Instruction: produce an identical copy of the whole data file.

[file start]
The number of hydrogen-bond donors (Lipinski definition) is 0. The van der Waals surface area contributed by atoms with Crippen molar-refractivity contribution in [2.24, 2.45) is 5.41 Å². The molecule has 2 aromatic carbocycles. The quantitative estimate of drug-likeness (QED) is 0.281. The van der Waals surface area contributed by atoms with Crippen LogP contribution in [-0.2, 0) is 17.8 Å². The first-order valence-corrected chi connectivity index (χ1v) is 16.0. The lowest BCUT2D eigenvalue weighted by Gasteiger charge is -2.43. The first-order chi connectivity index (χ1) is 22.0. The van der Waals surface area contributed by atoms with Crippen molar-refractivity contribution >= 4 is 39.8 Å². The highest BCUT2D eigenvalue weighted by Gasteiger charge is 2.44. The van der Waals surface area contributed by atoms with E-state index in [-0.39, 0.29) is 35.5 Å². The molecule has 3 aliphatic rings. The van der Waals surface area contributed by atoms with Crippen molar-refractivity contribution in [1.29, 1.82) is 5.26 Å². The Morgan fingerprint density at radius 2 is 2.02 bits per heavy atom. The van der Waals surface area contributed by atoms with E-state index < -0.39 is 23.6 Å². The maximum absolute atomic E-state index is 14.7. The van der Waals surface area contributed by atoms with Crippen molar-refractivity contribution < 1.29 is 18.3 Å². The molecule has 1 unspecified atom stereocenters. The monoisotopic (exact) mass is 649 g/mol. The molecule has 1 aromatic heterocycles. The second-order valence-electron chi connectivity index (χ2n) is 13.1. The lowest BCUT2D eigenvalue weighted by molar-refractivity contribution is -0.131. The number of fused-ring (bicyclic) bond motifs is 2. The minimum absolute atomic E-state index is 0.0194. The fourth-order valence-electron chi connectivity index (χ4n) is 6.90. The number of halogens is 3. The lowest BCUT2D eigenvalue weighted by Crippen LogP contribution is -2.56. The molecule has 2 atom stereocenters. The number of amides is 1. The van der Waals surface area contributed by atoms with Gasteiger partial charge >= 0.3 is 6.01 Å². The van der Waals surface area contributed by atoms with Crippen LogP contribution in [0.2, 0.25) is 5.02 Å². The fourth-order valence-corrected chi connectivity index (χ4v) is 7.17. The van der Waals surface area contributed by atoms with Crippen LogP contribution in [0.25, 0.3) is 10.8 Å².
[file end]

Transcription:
The number of hydrogen-bond donors (Lipinski definition) is 0. The van der Waals surface area contributed by atoms with Crippen molar-refractivity contribution in [2.24, 2.45) is 5.41 Å². The molecule has 2 aromatic carbocycles. The quantitative estimate of drug-likeness (QED) is 0.281. The van der Waals surface area contributed by atoms with Crippen LogP contribution in [-0.2, 0) is 17.8 Å². The first-order valence-corrected chi connectivity index (χ1v) is 16.0. The lowest BCUT2D eigenvalue weighted by Gasteiger charge is -2.43. The first-order chi connectivity index (χ1) is 22.0. The van der Waals surface area contributed by atoms with Crippen molar-refractivity contribution >= 4 is 39.8 Å². The highest BCUT2D eigenvalue weighted by Gasteiger charge is 2.44. The van der Waals surface area contributed by atoms with E-state index in [-0.39, 0.29) is 35.5 Å². The molecule has 3 aliphatic rings. The van der Waals surface area contributed by atoms with Crippen molar-refractivity contribution in [1.29, 1.82) is 5.26 Å². The Morgan fingerprint density at radius 2 is 2.02 bits per heavy atom. The van der Waals surface area contributed by atoms with E-state index < -0.39 is 23.6 Å². The maximum absolute atomic E-state index is 14.7. The van der Waals surface area contributed by atoms with Crippen molar-refractivity contribution < 1.29 is 18.3 Å². The molecule has 1 unspecified atom stereocenters. The monoisotopic (exact) mass is 649 g/mol. The molecule has 1 aromatic heterocycles. The second-order valence-electron chi connectivity index (χ2n) is 13.1. The lowest BCUT2D eigenvalue weighted by molar-refractivity contribution is -0.131. The number of fused-ring (bicyclic) bond motifs is 2. The minimum absolute atomic E-state index is 0.0194. The fourth-order valence-electron chi connectivity index (χ4n) is 6.90. The number of halogens is 3. The lowest BCUT2D eigenvalue weighted by Crippen LogP contribution is -2.56. The molecule has 2 atom stereocenters. The number of amides is 1. The van der Waals surface area contributed by atoms with Gasteiger partial charge >= 0.3 is 6.01 Å². The van der Waals surface area contributed by atoms with Crippen LogP contribution in [0.2, 0.25) is 5.02 Å². The fourth-order valence-corrected chi connectivity index (χ4v) is 7.17. The van der Waals surface area contributed by atoms with Crippen LogP contribution in [0.25, 0.3) is 10.8 Å².